Skip to main content
It looks like you're using Internet Explorer 11 or older. This website works best with modern browsers such as the latest versions of Chrome, Firefox, Safari, and Edge. If you continue with this browser, you may see unexpected results.
ProQuest LibGuides Banner ProQuest LogoProQuest LibGuides homeProQuest LibGuides home

ProQuest Historical Newspapers

An unparalleled digital archive of the most sought-after historical newspapers for research

Page-level and article-level compared

When the ProQuest Historical Newspapers program was launched over 15 years ago, all newspapers were digitized at the article-level. This means that every page of newspaper content was “zoned” into its distinct articles and other component parts (editorials, advertisements, cartoons, etc. and shown by the numbers below), and each of those component parts was then run through OCR and treated as an individual entity in the database.

Beginning in 2016, some new historical newspaper titles in the ProQuest Historical Newspapers program are being digitized at the page-level. This means that the full-page image is run through OCR, and the full page of content is stored in its entirety in the database. 

indexing types compared

The basic searching function is identical for both article-level and page-level. Every part of every page of ProQuest Historical Newspapers is full-text searchable, whether they are digitized at the article-level or page-level. If you search for a term such as the name “John Kennedy” and it appears in the OCR text any place on a page, it will generate a hit for that page—whether it is in an article title, in an article, in an advertisement, etc.

Further, both article-level and page-level titles are fully cross-searchable with all other historical newspapers, contemporary newspapers, and any other content on the ProQuest Platform.

The primary difference in searching article-level titles is in the Advanced Search: because they include article-level metadata, newspapers digitized at the article-level provide users with the ability to restrict search results to different portions of the newspaper (articles, advertisements, cartoons, etc.).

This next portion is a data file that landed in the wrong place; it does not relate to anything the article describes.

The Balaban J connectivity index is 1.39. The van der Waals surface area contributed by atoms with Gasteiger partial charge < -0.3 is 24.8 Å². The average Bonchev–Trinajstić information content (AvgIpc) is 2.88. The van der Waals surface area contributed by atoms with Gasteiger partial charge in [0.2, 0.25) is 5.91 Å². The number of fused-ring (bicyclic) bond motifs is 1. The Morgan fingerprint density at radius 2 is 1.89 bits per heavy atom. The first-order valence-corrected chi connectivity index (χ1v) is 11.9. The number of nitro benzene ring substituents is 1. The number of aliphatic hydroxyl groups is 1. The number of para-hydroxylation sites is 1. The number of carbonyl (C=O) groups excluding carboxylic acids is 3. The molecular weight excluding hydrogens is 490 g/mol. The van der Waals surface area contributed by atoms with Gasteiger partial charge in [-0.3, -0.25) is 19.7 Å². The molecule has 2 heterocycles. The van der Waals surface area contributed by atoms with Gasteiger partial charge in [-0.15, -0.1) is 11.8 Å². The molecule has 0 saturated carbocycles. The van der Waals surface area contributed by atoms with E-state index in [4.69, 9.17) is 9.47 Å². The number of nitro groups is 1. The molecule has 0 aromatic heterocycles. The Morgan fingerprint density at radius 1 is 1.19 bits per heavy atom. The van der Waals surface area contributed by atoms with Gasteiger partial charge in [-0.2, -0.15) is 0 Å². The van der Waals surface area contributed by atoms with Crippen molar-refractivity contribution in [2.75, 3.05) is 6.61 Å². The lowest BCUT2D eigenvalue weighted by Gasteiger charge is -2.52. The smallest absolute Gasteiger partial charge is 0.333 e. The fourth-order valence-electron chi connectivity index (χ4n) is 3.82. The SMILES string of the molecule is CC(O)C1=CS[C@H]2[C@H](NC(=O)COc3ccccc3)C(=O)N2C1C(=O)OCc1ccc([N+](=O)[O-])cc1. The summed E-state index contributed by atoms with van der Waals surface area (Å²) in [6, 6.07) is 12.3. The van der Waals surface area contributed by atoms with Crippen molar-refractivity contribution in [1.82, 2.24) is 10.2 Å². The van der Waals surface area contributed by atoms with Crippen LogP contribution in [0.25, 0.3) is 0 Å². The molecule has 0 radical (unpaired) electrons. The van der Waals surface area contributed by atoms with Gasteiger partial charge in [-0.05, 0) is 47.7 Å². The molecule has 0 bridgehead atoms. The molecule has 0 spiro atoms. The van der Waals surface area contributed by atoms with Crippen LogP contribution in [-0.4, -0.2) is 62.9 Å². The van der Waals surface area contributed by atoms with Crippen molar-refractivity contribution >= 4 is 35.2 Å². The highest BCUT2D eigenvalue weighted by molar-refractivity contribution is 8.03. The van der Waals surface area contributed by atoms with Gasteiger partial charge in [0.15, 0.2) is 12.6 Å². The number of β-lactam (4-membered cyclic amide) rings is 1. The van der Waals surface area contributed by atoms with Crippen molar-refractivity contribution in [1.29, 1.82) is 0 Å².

Differences in search results

The search results interface has been designed so both article-level and page-level results are presented side-by-side in an integrated and intuitive way. Most users are unaware that there is any difference between the following results:

search results

In the example above, the first result is article-level title, and the second result is page-level. In each case the user is presented with context and clues that helps him or her quickly determine if the result is something warranting a look. The search text is highlighted to show the keywords in context. The difference is that the article-level result includes the article name, while the page-level result includes the issue date and page.

Differences in content display

When a user selects an article-level search result, that article image is displayed with the search term highlighted. When a user selects a page-level result, the entire page of content is displayed with the search term highlighted.  

(NOTE:  Hit-term highlighting currently requires that users have the Adobe PDF plug-in installed as the default PDF viewer for their browser. Firefox and Internet Explorer 8 have the Adobe PDF plug-in installed by default. This link describes the use of the Adobe Plug-in with various browsers.)

display differences

The article-level result is a bitonal (black and white) image displayed at 300dpi (dots per inch). The page-level result is a high-resolution greyscale image displayed at 400dpi, which provides almost photographic-like quality of the microfilm images. In both cases the images may be scrolled and zoomed as needed, and saved to the user’s local storage.

Enhanced page-level viewing interface

The new page-level interface provides an enhanced browsing experience. When a user selects “Browse this Issue” they are presented with a new newspaper browsing interface optimized for page-level newspaper content. This interface features a scrolling thumbnail section at the bottom of the screen that enables users to quickly skim through a newspaper issue, and a highly intuitive interface that allows a user to manipulate the page image:

page-level viewing

The slide viewer at the bottom of the screen allows for a seamless browsing experience.  Zooming, aspect ratio, rotating, and downloading is available from the menu.  NOTE:  pages downloaded from this view will be .jpg images and not .pdf files. 

Searchable PDF images

The last difference between article-level and page-level digitization is with the image itself. The new page-level images are all searchable PDF files, which means that when a user downloads the PDF file it can be manipulated using the local PDF interface. The downloaded PDF image can be searched again and again using the PDF Reader search function. The OCR text can also be copy/pasted into other documents:

PDF image

Clipping articles in page-level papers

Because page-level papers differ in the way individual articles, ads, photos, etc. are displayed, we offer some suggestions here for using the Adobe Acrobat Reader to make clips for yourself of individual items:

  • Download Page PDF to Adobe Acrobat Reader application (not viewing in browser)
  • Zoom in on section of paper to be clipping using + or % tool
  • Edit menu > Take a Snapshot
  • Click and drag around section to be clipped (selection has been copied to the computer’s clipboard)
  • Open Word and paste image
  • Within Word, the pasted selection can be saved as an individual image